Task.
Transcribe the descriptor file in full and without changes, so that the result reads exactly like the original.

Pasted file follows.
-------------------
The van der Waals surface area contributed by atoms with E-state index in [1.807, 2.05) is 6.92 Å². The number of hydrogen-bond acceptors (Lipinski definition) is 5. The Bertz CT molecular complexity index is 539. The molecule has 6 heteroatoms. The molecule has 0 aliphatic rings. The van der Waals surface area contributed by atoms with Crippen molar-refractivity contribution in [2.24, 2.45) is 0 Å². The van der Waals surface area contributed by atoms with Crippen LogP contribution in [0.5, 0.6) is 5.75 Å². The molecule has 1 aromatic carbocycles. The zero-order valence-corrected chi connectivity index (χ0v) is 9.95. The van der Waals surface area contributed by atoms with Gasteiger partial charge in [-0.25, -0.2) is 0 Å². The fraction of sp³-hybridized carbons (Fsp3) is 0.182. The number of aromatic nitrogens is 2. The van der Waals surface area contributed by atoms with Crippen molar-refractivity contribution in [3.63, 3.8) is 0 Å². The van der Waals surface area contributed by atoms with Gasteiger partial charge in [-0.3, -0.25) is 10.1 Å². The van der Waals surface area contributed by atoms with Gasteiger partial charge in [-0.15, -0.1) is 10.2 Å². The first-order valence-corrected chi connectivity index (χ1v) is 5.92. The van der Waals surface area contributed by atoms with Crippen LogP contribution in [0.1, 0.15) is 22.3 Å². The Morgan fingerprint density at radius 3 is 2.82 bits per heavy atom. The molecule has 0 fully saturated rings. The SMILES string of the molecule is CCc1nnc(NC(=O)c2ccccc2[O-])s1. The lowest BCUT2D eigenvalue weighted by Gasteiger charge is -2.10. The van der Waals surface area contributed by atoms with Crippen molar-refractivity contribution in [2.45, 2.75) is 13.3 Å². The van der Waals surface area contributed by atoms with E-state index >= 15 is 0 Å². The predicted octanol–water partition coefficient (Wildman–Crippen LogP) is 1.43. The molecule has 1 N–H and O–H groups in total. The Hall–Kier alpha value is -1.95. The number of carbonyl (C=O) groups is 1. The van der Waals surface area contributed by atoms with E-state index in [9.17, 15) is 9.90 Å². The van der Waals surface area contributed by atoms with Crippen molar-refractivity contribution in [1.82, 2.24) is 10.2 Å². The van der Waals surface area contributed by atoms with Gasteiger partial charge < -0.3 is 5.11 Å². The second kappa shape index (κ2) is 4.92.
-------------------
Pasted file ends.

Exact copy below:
The van der Waals surface area contributed by atoms with E-state index in [1.807, 2.05) is 6.92 Å². The number of hydrogen-bond acceptors (Lipinski definition) is 5. The Bertz CT molecular complexity index is 539. The molecule has 6 heteroatoms. The molecule has 0 aliphatic rings. The van der Waals surface area contributed by atoms with Crippen molar-refractivity contribution in [2.24, 2.45) is 0 Å². The van der Waals surface area contributed by atoms with Crippen LogP contribution in [0.5, 0.6) is 5.75 Å². The molecule has 1 aromatic carbocycles. The zero-order valence-corrected chi connectivity index (χ0v) is 9.95. The van der Waals surface area contributed by atoms with Gasteiger partial charge in [-0.25, -0.2) is 0 Å². The fraction of sp³-hybridized carbons (Fsp3) is 0.182. The number of aromatic nitrogens is 2. The van der Waals surface area contributed by atoms with Crippen molar-refractivity contribution in [3.63, 3.8) is 0 Å². The van der Waals surface area contributed by atoms with Gasteiger partial charge in [-0.3, -0.25) is 10.1 Å². The van der Waals surface area contributed by atoms with Gasteiger partial charge in [-0.15, -0.1) is 10.2 Å². The first-order valence-corrected chi connectivity index (χ1v) is 5.92. The van der Waals surface area contributed by atoms with Crippen LogP contribution in [0.1, 0.15) is 22.3 Å². The Morgan fingerprint density at radius 3 is 2.82 bits per heavy atom. The molecule has 0 fully saturated rings. The SMILES string of the molecule is CCc1nnc(NC(=O)c2ccccc2[O-])s1. The lowest BCUT2D eigenvalue weighted by Gasteiger charge is -2.10. The van der Waals surface area contributed by atoms with Crippen molar-refractivity contribution in [2.45, 2.75) is 13.3 Å². The van der Waals surface area contributed by atoms with E-state index >= 15 is 0 Å². The predicted octanol–water partition coefficient (Wildman–Crippen LogP) is 1.43. The molecule has 1 N–H and O–H groups in total. The Hall–Kier alpha value is -1.95. The number of carbonyl (C=O) groups is 1. The van der Waals surface area contributed by atoms with E-state index in [9.17, 15) is 9.90 Å². The van der Waals surface area contributed by atoms with Crippen molar-refractivity contribution in [1.82, 2.24) is 10.2 Å². The van der Waals surface area contributed by atoms with Gasteiger partial charge < -0.3 is 5.11 Å². The second kappa shape index (κ2) is 4.92.